... but only to preserve legacy apps from being rewritten. A few years ago it felt like PHP would gradually fade away as Node.js and JavaScript ate the server farm. That still might happen, but PHP is going down with a fight. The newest versions of just-in-time tools like PHP 7 and the HipHop Virtual Machine are offering dramatically faster performance. Because of this, codebases such as WordPress or Drupal are running 30, 40, 50, or even 100 percent faster.

This doesn’t change the other advantages JavaScript offers in devising in projects, like the way it enables the same code to run on the browser and the server, but it removes one of the biggest reasons for abandoning an old code base written in PHP in favor of Node.js. These old platforms will have new life after all.

Prediction No. 8: Everyone will know how to program -- but few will write “real code”

Education projects have everyone teaching everyone how to write software. On Dec. 8, 2014, President Obama took time out from fixing the Middle East and fighting terrorism to spend an hour learning how to write a single line of code. Did his hack fest make the roll out of the next generation of the Obamacare website any smoother?

The obsession with teaching everyone, including maybe someday our dogs and parakeets, to program will continue for years to come. The best strategy for real programmers is to smile and encourage them. The more the general population tries programming, the more they’ll realize how hard it is to juggle all of those numbers, APIs, and whatnot. It’s one thing to write a line of code as President Obama did. It’s another to build out an entire system with thousands if not millions of lines of code.

There will be some who pick up a language and soar, but many will pull out their hair and silently scream. Anyone can write a loop, but only a few can choose the right loop. Everyone learned how to cut wood as a kid, but they still call carpenters to build houses.

Prediction No. 9: The pointy-haired bosses will be even more insufferable

Now they’ve done it. The suits learned to write software in one of those Hour of Code sessions and now they want to help.

“Are you going to use a variable there?” we’ll hear. “Do you think a constant makes sense? I’m guessing you’re going to want to use a loop here. “

Just smile and thank them. It’s all you can do.

Wondering how we’ve fared thus far in our last round of predictions for the future of programming? Check out what our crystal ball told us two years ago, and weigh in on the comments thread with your verdict.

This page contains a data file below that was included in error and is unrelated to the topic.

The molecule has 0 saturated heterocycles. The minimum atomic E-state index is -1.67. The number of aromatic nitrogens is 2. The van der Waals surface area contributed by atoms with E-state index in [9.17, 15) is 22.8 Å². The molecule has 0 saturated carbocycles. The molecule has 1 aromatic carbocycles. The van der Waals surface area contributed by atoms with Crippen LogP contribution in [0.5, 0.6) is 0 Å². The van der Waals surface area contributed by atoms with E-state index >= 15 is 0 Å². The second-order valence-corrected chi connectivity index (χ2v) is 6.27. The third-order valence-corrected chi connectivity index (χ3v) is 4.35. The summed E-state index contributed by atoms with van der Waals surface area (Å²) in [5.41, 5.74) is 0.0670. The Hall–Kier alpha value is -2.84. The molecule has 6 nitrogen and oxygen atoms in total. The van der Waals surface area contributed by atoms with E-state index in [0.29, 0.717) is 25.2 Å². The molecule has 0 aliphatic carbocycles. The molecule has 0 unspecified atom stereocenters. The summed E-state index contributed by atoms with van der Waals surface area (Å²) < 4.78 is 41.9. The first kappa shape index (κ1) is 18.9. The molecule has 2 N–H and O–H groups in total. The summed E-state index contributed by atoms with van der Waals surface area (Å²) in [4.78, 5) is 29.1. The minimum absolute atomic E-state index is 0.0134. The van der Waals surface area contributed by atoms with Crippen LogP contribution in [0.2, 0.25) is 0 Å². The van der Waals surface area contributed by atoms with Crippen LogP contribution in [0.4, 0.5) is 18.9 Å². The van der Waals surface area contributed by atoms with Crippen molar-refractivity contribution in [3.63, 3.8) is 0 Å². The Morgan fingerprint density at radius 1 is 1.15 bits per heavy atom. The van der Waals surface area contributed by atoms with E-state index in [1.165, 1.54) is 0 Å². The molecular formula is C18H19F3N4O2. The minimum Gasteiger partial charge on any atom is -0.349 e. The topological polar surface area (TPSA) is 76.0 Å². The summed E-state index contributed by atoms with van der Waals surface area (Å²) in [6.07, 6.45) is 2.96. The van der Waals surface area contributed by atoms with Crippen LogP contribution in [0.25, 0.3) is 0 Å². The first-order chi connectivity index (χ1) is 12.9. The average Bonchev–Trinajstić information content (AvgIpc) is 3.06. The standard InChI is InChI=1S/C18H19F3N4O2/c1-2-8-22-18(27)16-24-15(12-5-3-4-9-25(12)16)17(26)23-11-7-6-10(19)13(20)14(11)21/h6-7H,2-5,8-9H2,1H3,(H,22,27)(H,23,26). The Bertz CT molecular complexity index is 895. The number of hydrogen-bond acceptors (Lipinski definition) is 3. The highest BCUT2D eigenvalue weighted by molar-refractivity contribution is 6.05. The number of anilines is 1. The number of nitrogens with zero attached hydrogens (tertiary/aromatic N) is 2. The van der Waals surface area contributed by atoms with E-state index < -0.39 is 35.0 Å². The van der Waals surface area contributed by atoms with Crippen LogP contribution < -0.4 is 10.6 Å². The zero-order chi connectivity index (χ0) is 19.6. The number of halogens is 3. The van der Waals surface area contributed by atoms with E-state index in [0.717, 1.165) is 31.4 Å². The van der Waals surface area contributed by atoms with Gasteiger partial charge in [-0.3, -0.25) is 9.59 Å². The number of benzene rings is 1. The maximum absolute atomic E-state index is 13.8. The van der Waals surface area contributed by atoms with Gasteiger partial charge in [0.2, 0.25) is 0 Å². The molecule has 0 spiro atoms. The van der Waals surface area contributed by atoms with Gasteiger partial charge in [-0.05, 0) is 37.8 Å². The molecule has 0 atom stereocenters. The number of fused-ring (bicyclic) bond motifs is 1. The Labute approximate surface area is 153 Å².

This story, "9 predictions for the future of programming" was originally published byInfoWorld.

Program the world: 12 technologies you need to know

Every startup talks about changing the world, but most aren’t talking about the world itself or physical things in it. Most simply want to swap data packets and place entries in databases -- potentially important bags of bits, but bags of bits nonetheless. The world, though, is made up of atoms.

The barrier between bits and atoms is disappearing, with programmers no longer confined to the virtual realm, in part thanks to the Internet of things becoming more real. Now we can do more than write ones and zeros to a disk: We can actually write code that tells a machine how to extrude, cut, bend, or morph atoms. Now our software can turn on lights, change the look of a room, steer a car, move a wall, or more.

Today, many of the new markets and opportunities for developers live in the real world. Rapidly developing domains such as autonomous cars, smart homes, intelligent office spaces, and mass customization require programmers to be savvy about how changes in data structures can lead to changes in objects. If the term “object-oriented programming” weren’t already taken, it would be perfect.

These jobs require new languages or, if they’re not officially new languages, new protocols that work with older languages. Changing the world means learning how these languages and protocols work and how to deploy them. If you’re looking to really change the world, here is a partial list of languages and protocols to master. Once you start flipping bits that change the world, it’s hard to go back to mere databases.


One of the classic languages that drove the early microcomputer revolution lives on in the minds of some simple hardware controllers. The folks who make the ESP8266 controller board use the language because, as they say, it is “a simple but powerful language that lets you do amazing things without needing a degree in computer science.”

All the classic structure is there, including that old bugaboo: goto. But there’s also newer commands for fetching Web pages or sending email. Most of your time will be spent polling pins on the interface, though, to gather data to be passed on to the Internet.

For more information, see the ESP8266 community or the website devoted to the language.


X10 is the original tool that allowed programmers to break out of their virtual world and touch the real one. It’s never been a complicated or elaborate protocol, perhaps because it dates back to 1975, a year before Steve Wozniak and Steve Jobs released the Apple I. Despite its age, it remains popular because so many low-cost devices support it.

The protocol has only a few major messages. You can send a few bits to the switches and ask them to turn themselves on, off, a bit brighter, or a bit dimmer. That’s about it. There are a few more options to poll remote switches and embed a bit more data, but most of the work seems to be switching things on and off. These packets travel over the 120V power lines of a house and must be created by a separate device such as the FireCracker made by X10.